We Are Your Friends
Friends shouldn’t let friends pay money to see We Are Your Friends.
A man cries in the opening scene of Pedro Almodovar's "Talk to Her," but although unspeakably sad things are to happen later in the movie, these tears are shed during a theater performance. Onstage, a woman wanders as if blind or dazed, and a man scurries to move obstacles out of her way--chairs, tables. Sometimes she blunders into the wall.
In the audience, we see two men who are still, at this point, strangers to each other. Marco (Dario Grandinetti) is a travel writer. Benigno (Javier Camara) is a male nurse. The tears are of empathy, and it hardly matters which man cries, because in the film, both will devote themselves to caring for helpless women. What's important are the tears. If he had been the director of "The Searchers" instead of John Ford, Almodovar has told the writer Lorenza Munoz, John Wayne would have cried.
"Talk to Her" is a film with many themes; it ranges in tone from a soap opera to a tragedy. One theme is that men can possess attributes usually described as feminine. They can devote their lives to a patient in a coma, they can live their emotional lives through someone else, they can gain deep satisfaction from bathing, tending, cleaning up, taking care. The bond that eventually unites the two men in "Talk to Her" is that they share these abilities. For much of the movie, what they have in common is that they wait by the bedsides of women who have suffered brain damage and are never expected to recover.
Marco meets Lydia (Rosario Flores) when she is at the height of her fame, the most famous female matador in Spain. Driving her home one night, he learns her secret: She is fearless about bulls, but paralyzingly frightened of snakes. After Marco catches a snake in her kitchen (we are reminded of Annie Hall's spider), she announces she will never be able to go back into that house again. Soon after, she is gored by a bull, and lingers in the twilight of a coma. Marco, who did not know her very well, paradoxically comes to know her better as he attends at her bedside.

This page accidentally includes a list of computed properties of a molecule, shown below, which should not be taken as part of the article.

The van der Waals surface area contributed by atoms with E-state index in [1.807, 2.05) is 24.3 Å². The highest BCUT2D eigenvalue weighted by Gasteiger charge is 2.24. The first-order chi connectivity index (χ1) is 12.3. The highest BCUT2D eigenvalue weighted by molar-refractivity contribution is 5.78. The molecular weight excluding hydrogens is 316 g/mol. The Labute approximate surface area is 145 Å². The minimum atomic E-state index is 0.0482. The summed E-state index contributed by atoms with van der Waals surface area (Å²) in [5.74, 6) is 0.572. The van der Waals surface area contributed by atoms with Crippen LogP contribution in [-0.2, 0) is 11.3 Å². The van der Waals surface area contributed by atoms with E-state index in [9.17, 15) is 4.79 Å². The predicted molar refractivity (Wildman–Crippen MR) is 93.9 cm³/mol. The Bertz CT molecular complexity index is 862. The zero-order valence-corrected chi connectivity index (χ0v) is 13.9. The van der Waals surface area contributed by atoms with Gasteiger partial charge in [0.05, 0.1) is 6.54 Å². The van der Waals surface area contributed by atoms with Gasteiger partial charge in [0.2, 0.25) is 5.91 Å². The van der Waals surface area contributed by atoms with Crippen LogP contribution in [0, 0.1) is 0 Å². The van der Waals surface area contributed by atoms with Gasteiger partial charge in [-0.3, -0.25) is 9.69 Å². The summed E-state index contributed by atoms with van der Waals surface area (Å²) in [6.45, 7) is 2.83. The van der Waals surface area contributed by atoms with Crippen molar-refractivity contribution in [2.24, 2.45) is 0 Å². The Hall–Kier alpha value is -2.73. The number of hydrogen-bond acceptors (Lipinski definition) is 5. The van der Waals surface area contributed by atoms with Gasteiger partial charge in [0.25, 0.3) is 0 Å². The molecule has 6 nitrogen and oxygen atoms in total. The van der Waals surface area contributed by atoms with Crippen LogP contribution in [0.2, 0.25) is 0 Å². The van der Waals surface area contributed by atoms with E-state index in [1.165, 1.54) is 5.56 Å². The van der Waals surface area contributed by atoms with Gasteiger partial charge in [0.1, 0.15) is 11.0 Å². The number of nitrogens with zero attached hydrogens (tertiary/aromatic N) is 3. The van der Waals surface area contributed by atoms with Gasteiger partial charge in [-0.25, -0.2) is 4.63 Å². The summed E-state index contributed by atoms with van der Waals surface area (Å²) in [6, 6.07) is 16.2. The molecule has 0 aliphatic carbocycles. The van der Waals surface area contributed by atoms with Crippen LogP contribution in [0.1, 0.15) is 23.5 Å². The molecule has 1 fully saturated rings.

Benigno has long been a nurse, and for years tended his dying mother. He first saw the ballerina Alicia (Leonor Watling) as she rehearsed in a studio across from his apartment. She is comatose after a traffic accident. He volunteers to take extra shifts and seems willing to spend 24 hours a day at her bedside. He is in love with her.
As the two men meet at the hospital and share their experiences, I was reminded of Julien and Cecelia, the characters in Francois Truffaut's film "The Green Room" (1978), based on the Henry James story "The Altar of the Dead." Julian builds a shrine to all of his loved ones who have died, fills it with photographs and possessions, and spends all of his time there with "my dead." When he falls in love with Cecelia, he offers her his most precious gift: He shares his dead with her. She gradually comes to understand that for him, they are more alive than she is.
That seems to be the case with Benigno, whose woman becomes most real to him now that she is helpless and his life is devoted to caring for her. Marco's motivation is more complex, but both men seem happy to devote their lives to women who do not, and may never, know of their devotion. There is something selfless in their dedication, but something selfish, too, because what they are doing is for their own benefit; the patients would be equally unaware of treatment whether it was kind or careless. Almodovar treads a very delicate path here. He accepts the obsessions of the two men, and respects them, but as a director whose films have always revealed a familiarity with the stranger possibilities of human sexual expression, he hints, too, that there is something a little creepy about their devotion. The startling outcome of one of the cases, which I will not reveal, sets an almost insoluble moral dilemma for us. Conventional morality requires us to disapprove of actions that in fact may have been inspired by love and hope.
By Almodovar's standards, this is an almost conventional film; certainly it doesn't involve itself in the sexual revolving doors of many of his movies. But there is a special effects sequence of outrageous audacity, a short silent film fantasy in which a little man attempts to please a woman with what can only be described as total commitment. Almodovar has a way of evoking sincere responses from material which, if it were revolved only slightly, would present a face of sheer irony. "Talk to Her" combines improbable melodrama (gored bullfighters, comatose ballerinas) with subtly kinky bedside vigils and sensational denouements, and yet at the end, we are undeniably touched. No director since Fassbinder has been able to evoke such complex emotions with such problematic material.
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